Seasonal changes in the total phenolic content, flavonoid content, specific activity of the enzyme polyphenol oxidase (PPO) and that of the antioxidative enzymes-catalase (CAT) and peroxidases (POX) were analyzed in three leafy liverworts, namely Solenostoma crenulata, Chiloscyphus gollani and Fossombronia himalayensis. In the rainy season (July–September), the plants were in their young juvenile stage and the levels of activity of antioxidative enzymes catalase (CAT) and peroxidases (POX) were observed to be the lowest. The enzymes showed maximum activity during the months January–March which constitute a dormant season for bryophytes. Activity of POX is found to be higher than that of CAT in all the three seasons. Highest content of flavonoids was observed towards the end of the growing season (January–March). Total phenolic content was found to be highest in winter season (October–December). PPO showed highest activity in the rainy season (July–September) and lowest during winter season. Activity of enzyme PPO and that of phenolic content showed inverse relationship.
Bryophytes constitute a group of small plants which form essential components of terrestrial ecosystems. They can successfully colonize and survive in extreme environmental conditions. The plants synthesize secondary metabolites as a response to biotic or abiotic stresses. Since the bryophytes lack lignins, resins and silica on the epidermis unlike vascular plants and also bear no spines, thorns and trichomes on the leaves for protection, they might have developed biochemical capability in devising active molecular mechanism to make them unpalatable and provide protection against grazing as part of their survival strategy.
Several natural processes like photosynthesis, respiration and stress responses generate reactive oxygen species (ROS) as a byproduct. These ROS can lead to the disruption of the normal physiological and cellular functions (Asada 1994) and also damage biomolecules of plasma membranes and cell walls, thus affecting directly the cell survival (Schutzendubel and Polle 2002). Plants which can respond and adapt to drought stress are equipped with complex and highly efficient antioxidative defense systems composed of protective non-enzymatic as well as enzymatic mechanisms that efficiently scavenge ROS and prevent damaging effects of free radicals (Breusegem et al. 2001). Plants produce antioxidant enzymes, such as catalase and peroxidase to get rid of these reactive oxygen species.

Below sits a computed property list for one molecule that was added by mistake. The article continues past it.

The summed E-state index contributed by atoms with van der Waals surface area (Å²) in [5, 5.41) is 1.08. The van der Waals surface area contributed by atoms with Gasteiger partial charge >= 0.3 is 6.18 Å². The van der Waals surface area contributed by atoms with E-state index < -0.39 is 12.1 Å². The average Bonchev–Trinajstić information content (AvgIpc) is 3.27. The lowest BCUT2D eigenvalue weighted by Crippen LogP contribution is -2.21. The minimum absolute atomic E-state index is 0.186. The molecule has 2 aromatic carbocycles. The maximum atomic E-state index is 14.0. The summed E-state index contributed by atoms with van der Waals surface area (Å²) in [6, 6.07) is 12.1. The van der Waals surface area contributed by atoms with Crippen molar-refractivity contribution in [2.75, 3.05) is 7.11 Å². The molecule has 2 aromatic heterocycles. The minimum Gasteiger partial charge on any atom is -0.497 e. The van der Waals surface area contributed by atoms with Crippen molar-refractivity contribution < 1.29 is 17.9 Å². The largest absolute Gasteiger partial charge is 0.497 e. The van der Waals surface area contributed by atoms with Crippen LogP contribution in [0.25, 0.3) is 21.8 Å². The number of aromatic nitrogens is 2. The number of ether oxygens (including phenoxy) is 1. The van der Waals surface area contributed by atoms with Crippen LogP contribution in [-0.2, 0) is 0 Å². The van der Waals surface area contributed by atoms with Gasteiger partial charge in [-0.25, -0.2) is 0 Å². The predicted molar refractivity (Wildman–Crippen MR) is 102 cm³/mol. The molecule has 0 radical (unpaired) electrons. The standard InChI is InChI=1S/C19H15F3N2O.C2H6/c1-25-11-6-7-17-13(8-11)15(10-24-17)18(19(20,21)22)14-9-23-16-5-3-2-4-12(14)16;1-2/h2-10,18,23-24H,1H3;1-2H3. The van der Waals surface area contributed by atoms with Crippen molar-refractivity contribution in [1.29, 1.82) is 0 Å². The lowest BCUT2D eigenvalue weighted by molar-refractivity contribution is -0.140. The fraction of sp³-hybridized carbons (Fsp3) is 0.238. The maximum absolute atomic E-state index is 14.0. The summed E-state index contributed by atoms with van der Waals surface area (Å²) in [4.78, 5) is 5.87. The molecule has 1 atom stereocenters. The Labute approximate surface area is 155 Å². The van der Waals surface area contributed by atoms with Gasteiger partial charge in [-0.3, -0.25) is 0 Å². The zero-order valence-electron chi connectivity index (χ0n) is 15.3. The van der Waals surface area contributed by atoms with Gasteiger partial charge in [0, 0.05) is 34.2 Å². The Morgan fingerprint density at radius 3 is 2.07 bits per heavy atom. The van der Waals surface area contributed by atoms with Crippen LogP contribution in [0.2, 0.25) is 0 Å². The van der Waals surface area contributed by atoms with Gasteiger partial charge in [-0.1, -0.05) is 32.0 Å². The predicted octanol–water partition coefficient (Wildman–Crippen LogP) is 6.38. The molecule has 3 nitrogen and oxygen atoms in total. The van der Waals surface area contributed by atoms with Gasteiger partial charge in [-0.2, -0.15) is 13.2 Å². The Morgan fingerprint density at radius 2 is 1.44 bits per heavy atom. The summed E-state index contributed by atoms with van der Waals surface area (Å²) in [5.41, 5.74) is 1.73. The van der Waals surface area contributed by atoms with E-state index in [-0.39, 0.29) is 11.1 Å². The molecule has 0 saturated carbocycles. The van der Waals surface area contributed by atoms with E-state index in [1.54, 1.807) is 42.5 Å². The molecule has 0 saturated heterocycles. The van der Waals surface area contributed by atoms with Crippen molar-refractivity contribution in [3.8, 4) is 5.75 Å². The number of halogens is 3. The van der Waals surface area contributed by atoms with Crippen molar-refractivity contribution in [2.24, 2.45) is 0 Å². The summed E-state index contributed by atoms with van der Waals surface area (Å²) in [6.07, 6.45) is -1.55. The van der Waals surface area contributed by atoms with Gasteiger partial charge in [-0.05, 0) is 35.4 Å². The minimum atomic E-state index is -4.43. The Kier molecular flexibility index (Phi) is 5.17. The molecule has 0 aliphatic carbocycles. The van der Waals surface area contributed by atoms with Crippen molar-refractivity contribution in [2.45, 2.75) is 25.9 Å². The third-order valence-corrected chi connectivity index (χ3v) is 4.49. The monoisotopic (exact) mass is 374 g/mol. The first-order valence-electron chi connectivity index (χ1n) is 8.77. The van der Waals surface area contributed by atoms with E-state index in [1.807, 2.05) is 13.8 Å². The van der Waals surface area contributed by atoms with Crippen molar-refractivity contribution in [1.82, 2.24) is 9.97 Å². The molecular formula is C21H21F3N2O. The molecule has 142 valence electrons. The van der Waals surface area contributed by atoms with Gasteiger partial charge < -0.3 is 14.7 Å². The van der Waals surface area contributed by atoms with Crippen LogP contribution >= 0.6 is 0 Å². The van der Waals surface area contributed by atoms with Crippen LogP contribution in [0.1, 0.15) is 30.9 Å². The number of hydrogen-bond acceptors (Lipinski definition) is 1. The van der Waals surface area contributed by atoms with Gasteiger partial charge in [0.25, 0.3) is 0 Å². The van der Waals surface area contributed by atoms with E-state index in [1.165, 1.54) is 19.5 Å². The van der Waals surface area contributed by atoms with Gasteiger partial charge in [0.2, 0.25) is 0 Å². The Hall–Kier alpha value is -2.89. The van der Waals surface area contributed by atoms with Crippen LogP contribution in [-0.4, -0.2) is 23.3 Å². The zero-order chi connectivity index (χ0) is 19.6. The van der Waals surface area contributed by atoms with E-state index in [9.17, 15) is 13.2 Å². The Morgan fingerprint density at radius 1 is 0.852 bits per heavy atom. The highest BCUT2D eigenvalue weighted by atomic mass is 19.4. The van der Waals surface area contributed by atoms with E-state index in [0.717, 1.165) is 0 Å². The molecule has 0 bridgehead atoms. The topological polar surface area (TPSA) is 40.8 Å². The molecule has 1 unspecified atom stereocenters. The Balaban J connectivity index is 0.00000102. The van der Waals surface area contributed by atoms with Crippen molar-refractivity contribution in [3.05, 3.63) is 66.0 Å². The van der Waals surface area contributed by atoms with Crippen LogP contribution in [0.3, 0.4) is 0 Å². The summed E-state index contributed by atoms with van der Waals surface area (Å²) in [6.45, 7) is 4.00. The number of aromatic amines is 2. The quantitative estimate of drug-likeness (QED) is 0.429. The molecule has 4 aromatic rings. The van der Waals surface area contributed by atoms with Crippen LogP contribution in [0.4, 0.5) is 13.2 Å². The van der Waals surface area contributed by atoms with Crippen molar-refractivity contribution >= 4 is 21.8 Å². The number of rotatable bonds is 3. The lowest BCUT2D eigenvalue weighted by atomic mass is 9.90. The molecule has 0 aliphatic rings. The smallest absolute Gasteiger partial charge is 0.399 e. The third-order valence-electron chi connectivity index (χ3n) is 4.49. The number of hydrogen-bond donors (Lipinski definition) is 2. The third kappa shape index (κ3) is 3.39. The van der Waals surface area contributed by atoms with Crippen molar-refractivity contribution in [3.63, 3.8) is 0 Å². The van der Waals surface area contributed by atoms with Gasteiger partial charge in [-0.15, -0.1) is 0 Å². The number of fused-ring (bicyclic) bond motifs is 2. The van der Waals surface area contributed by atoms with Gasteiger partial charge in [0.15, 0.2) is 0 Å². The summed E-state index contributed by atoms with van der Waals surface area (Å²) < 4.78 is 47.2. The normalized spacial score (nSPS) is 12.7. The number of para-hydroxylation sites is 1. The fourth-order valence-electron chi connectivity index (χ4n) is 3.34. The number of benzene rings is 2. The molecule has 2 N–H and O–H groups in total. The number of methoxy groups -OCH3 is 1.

Bryophytes produce a number of secondary metabolites and also possess strong antioxidative machinery which helps them to cope with biotic and abiotic stresses (Xie and Lou 2009, Dey and De 2012). The antioxidant defenses appear to provide crucial protection against oxidative damage in cellular membranes and organelles in plants grown under unfavorable conditions. Antioxidant enzymes protect cells against oxidative stress and are associated with stress tolerance and longevity. ROS react with cellular constituents such as protein and lipids, leading to damage and, thus affecting directly the cell survival.
Hirata et al. (2000) studied enzyme peroxidase in the thallose liverwort Marchantia polymorpha and characterized it as a glycoprotein which is dissimilar to any known tracheophyte peroxidase. Paciolla and Tommasi (2003) studied the antioxidant systems in a moss, Brachythecium velutinum and a liverwort, Marchantia polymorpha. Both taxa were revealed to use enzyme ascorbate peroxidase in the removal of hydrogen peroxide. Montenegro et al. (2009) reported the presence of various phenolic compounds such as caffeic, gallic, vanillic, chlorogenic, p-coumaric, 3-4 hydrozybenzoic and salicylic acid in the moss Sphagnum magellanicum by Reverse phase high pressure liquid chromatography.
In India, Krishnan and Murugan (2013a, 2013b) determined the presence of phenols, flavonoids, saponins, tannins and glycosides in Marchantia polymorpha and also indicated positive correlation between antimetastatic effects and the flavonoids present in M. linearis. Dey et al. (2013) studied the effect of altitude and tissue type on the antioxidant potential of vegetative and reproductive tissues of Pellia endiviifolia. Krishnan et al. (2014) studied the effect of light intensity, cations, organic carbon source and the size of inocula on the productivity of flavonoids. Kadam (2015) reported direct relationship between the content of polyphenol and the growth.
Earlier reports on seasonal variations in the storage compounds and enzymatic activities in West Himalayan liverworts (Kapila et al. 2014, Kapila and Thakur 2016, Thakur and Kapila 2016) indicate that the changes in temperature and relative humidity due to the seasonal changes in climatic conditions have a pronounced effect on the biochemical constituents.
Here we account for the seasonal variation in total phenolic content and flavonoids, and the specific activity of the enzyme polyphenol oxidase (PPO) and that of antioxidant enzymes catalase (CAT) and peroxidase (POX) in three leafy liverworts, namely Solenostoma crenulata, Chiloscyphus gollani and Fossombronia himalayensis during three bryological seasons.
Material and methods